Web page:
What is a Mortgage Investment Corporation?

A mortgage investment corporation (MIC) is a flow through investment vehicle which functions very similar to an investment trust.

A MIC is governed by the tax regulations outlined in Section 130.1 of the Canadian Income Tax Act, also referred to as The Act. Section 130.1 of The Act sets out that all dividends paid to MIC shareholders may be treated as expenses for tax purposes by the MIC. Therefore, provided a MIC pays all of its net profits to its shareholders each year, the MIC itself is not taxed. This is a significant advantage for MIC shareholders because they avoid the two levels of taxation that apply to general corporations.

A management company performs the day-to-day administration of the fund.
A MIC makes mortgage investing easier, by allowing individuals to pool their funds, similar to a mutual fund, and invest those funds in a diversified portfolio of residential and commercial mortgage loans.

A MIC may flow through capital gains as well as interest to its shareholders.
Generally speaking, all funds received by investors in a MIC will be taxed in their hands as interest income. However, since a MIC may also invest up to 25% of its capital in the ownership of income-producing real estate property, and therefore stands the possibility of earning capital gains on the disposition of such assets, the MIC may flow through capital gains as well as interests to its shareholders. This results in a possible additional tax advantage for MIC shareholders; as only 50% of the income generated from capital gains is taxable when received by investors.

Investments in a MIC are primarily mortgage charging residential property.
The Act prescribes that a minimum of 50% of the MIC’s capital must be invested in mortgages charging residential (as opposed to commercial) real estate property and/or Canadian Depository Insurance Corporation (CDIC). Typical CDIC instruments include bank deposits, GIC’s, etc.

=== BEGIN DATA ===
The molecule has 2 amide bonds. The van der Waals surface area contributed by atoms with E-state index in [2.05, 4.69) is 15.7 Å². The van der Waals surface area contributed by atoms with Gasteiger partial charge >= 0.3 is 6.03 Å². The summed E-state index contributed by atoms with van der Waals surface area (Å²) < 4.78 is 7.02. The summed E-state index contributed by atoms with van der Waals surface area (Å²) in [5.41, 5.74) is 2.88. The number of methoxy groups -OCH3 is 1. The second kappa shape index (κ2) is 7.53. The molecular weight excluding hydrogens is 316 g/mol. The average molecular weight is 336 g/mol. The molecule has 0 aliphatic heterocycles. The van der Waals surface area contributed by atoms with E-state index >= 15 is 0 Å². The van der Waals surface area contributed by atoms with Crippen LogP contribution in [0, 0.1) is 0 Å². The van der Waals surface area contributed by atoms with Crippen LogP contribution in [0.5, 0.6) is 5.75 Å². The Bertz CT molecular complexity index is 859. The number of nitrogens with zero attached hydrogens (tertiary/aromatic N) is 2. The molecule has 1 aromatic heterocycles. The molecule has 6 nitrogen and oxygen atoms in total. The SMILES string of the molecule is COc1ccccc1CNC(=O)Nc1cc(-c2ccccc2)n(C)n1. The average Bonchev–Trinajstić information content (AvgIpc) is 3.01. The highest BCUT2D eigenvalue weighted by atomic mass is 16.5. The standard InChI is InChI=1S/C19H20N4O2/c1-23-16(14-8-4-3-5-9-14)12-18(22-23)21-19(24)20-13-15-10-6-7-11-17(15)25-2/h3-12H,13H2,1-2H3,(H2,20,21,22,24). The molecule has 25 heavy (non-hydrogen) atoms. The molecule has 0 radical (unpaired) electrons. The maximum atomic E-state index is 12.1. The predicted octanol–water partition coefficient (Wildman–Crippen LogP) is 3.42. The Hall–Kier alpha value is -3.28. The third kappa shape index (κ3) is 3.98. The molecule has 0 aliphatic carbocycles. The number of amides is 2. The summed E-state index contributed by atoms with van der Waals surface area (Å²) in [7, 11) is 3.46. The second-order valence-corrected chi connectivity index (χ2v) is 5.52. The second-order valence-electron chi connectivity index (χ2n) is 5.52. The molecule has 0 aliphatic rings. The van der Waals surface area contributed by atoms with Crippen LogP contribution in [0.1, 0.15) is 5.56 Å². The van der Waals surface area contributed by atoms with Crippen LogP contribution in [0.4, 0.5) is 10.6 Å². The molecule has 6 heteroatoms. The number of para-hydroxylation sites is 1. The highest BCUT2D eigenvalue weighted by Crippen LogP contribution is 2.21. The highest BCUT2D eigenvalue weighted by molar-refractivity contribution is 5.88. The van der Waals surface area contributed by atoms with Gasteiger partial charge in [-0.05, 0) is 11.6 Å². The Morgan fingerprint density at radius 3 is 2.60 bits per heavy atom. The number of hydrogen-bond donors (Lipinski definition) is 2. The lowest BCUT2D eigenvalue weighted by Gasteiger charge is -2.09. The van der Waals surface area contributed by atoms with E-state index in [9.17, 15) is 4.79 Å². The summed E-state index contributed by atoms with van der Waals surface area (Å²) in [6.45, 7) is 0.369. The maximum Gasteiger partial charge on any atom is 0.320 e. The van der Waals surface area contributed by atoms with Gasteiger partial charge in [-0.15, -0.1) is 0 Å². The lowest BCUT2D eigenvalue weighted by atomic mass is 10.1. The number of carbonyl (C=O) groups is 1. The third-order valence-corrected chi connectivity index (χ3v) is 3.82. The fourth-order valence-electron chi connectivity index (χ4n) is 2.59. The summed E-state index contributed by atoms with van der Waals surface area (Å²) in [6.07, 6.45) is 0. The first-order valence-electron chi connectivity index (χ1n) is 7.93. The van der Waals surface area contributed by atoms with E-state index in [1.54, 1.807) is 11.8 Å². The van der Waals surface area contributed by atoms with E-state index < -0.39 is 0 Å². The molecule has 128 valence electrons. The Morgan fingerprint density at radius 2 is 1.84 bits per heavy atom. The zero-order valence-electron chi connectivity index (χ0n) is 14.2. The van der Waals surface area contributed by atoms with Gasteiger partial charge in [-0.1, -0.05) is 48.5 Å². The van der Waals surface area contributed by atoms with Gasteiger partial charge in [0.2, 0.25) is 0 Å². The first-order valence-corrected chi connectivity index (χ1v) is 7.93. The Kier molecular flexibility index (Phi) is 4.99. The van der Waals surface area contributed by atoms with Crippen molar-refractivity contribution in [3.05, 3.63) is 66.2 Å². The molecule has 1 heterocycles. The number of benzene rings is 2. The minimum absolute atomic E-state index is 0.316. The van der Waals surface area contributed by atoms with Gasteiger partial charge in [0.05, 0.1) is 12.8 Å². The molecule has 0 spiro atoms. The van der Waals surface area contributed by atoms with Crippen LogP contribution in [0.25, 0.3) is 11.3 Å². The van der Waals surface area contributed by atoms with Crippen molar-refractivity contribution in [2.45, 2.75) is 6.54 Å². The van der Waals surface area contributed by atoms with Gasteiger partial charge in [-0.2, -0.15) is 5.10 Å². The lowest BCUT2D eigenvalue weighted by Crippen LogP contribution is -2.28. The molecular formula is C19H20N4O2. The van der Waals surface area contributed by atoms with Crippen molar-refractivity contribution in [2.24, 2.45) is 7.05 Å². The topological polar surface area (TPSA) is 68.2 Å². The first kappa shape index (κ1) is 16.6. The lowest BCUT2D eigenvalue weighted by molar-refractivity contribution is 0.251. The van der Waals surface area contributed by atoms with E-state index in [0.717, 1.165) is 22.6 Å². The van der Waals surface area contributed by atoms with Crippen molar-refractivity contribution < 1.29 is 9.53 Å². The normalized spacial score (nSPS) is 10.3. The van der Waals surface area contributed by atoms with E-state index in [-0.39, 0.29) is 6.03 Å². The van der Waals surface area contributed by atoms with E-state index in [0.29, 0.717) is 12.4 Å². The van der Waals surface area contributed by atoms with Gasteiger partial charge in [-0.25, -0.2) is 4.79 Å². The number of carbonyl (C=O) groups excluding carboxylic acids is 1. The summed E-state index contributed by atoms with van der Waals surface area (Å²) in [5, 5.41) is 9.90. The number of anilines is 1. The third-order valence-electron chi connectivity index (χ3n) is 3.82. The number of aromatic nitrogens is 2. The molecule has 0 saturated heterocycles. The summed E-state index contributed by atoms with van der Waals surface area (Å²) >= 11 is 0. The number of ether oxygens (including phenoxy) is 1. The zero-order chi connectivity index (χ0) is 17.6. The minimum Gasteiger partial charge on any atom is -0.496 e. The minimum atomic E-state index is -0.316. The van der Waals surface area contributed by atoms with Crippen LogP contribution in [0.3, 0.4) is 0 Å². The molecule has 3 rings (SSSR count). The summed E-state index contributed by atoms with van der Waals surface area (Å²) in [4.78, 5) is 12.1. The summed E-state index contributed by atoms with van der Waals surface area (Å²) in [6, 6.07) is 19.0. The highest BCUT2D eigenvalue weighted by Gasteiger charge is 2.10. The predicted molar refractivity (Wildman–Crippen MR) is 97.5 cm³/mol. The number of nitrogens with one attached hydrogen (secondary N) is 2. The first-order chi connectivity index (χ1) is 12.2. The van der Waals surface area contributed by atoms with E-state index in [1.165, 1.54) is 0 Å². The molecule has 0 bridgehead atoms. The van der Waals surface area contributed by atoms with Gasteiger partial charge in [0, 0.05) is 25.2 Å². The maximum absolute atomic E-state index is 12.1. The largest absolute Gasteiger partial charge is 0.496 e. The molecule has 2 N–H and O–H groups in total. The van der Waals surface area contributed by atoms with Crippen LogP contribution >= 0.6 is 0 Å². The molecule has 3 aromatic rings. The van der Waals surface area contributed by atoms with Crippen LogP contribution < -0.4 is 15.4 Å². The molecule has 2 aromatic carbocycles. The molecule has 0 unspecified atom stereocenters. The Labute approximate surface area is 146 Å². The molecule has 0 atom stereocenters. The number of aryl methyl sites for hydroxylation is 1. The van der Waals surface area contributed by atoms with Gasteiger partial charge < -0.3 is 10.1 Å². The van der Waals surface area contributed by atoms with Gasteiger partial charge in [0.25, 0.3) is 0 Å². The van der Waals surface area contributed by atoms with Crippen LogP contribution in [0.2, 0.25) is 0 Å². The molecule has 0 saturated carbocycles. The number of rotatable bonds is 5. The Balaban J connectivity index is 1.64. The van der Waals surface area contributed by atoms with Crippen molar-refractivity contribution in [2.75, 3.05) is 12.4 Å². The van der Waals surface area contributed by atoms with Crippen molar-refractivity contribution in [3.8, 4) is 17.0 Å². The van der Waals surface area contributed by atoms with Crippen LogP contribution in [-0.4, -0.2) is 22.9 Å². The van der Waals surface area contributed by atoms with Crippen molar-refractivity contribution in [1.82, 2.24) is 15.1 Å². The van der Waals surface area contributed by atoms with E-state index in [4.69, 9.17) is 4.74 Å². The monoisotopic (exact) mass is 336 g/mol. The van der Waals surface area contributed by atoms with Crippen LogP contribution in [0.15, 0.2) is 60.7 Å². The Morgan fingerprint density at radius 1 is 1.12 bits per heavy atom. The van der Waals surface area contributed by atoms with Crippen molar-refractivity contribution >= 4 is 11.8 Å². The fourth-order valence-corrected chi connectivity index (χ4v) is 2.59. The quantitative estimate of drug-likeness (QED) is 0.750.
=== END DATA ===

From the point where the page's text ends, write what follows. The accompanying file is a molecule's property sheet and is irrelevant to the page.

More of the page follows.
A MIC’s shares are widely held. No one shareholder may hold more than 25% of any class of shares.

The Tax Act’s MIC Criteria

Section 130.1 of the Tax Act sets out the criteria governing a MIC, and in summary says that in order to qualify as a MIC for a taxation year, a company must have met the following criteria by the end of its first fiscal year, and maintained these criteria throughout every fiscal year thereafter:

  1. Its only undertaking was the investing of its funds and it did not manage or develop any real property;
  2. It did not invest in:
    1. Mortgages secured by real estate located outside Canada, or property outside Canada;
    2. Shares of companies not resident in Canada; or
    3. Real property or leasehold interests outside Canada.
  3. It has at least 20 shareholders, and no one shareholder together with related parties to that shareholder held between them more than 25% of the issued shares of any class of shares of the company;
  4. At least 50% of the company’s assets were comprised of:
    1. Loans secured on houses or on property included in a housing project, as those terms are defined in the National Housing Act (Canada);
    2. Deposits insured by the Canada Deposit Insurance Corporation (“CDIC”) (or Quebec DIC);
    3. Deposits in a credit union; and/or
    4. Cash.
  5. No more than 25% of the company’s assets consisted of real property (excluding any real property acquired by foreclosure).

The Fund operates as a tax-efficient conduit of profit to its shareholders.

The Tax Act’s MIC criteria permit revenue sources other than residential mortgages, including among other things equity investments in real estate, investments in stocks and securities of Canadian companies, and mortgage lending in respect of commercial real estate.  Notwithstanding its ability to invest in the array of investments allowed under the Tax Act, it is the Fund’s policy to invest its non-CDIC-insured holdings in mortgages secured by real estate located in Canada, primarily residential real property.  A MIC’s only permitted undertaking under the Tax Act criteria is the investing of its funds, and it is specifically prohibited from managing or developing real property.

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